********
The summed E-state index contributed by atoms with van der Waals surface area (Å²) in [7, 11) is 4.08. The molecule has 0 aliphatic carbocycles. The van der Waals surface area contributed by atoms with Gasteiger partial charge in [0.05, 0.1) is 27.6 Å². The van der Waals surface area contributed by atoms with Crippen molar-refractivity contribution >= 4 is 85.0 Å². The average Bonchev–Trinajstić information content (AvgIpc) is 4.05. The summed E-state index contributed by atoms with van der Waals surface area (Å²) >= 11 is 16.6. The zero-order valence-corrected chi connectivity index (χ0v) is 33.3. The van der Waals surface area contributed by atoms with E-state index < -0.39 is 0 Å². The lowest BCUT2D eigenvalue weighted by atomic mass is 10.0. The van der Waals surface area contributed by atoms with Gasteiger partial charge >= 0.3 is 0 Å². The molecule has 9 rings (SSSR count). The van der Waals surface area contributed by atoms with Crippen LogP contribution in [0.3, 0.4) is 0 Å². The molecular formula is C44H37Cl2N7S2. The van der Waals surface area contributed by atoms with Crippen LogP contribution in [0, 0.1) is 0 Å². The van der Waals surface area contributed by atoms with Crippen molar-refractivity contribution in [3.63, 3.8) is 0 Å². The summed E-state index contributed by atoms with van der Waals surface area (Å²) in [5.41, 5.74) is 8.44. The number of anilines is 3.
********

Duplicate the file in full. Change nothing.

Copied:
The summed E-state index contributed by atoms with van der Waals surface area (Å²) in [7, 11) is 4.08. The molecule has 0 aliphatic carbocycles. The van der Waals surface area contributed by atoms with Gasteiger partial charge in [0.05, 0.1) is 27.6 Å². The van der Waals surface area contributed by atoms with Crippen molar-refractivity contribution >= 4 is 85.0 Å². The average Bonchev–Trinajstić information content (AvgIpc) is 4.05. The summed E-state index contributed by atoms with van der Waals surface area (Å²) >= 11 is 16.6. The zero-order valence-corrected chi connectivity index (χ0v) is 33.3. The van der Waals surface area contributed by atoms with E-state index < -0.39 is 0 Å². The lowest BCUT2D eigenvalue weighted by atomic mass is 10.0. The van der Waals surface area contributed by atoms with Gasteiger partial charge >= 0.3 is 0 Å². The molecule has 9 rings (SSSR count). The van der Waals surface area contributed by atoms with Crippen LogP contribution in [0.3, 0.4) is 0 Å². The molecular formula is C44H37Cl2N7S2. The van der Waals surface area contributed by atoms with Crippen LogP contribution in [0, 0.1) is 0 Å². The van der Waals surface area contributed by atoms with Crippen molar-refractivity contribution in [3.63, 3.8) is 0 Å². The summed E-state index contributed by atoms with van der Waals surface area (Å²) in [5.41, 5.74) is 8.44. The number of anilines is 3.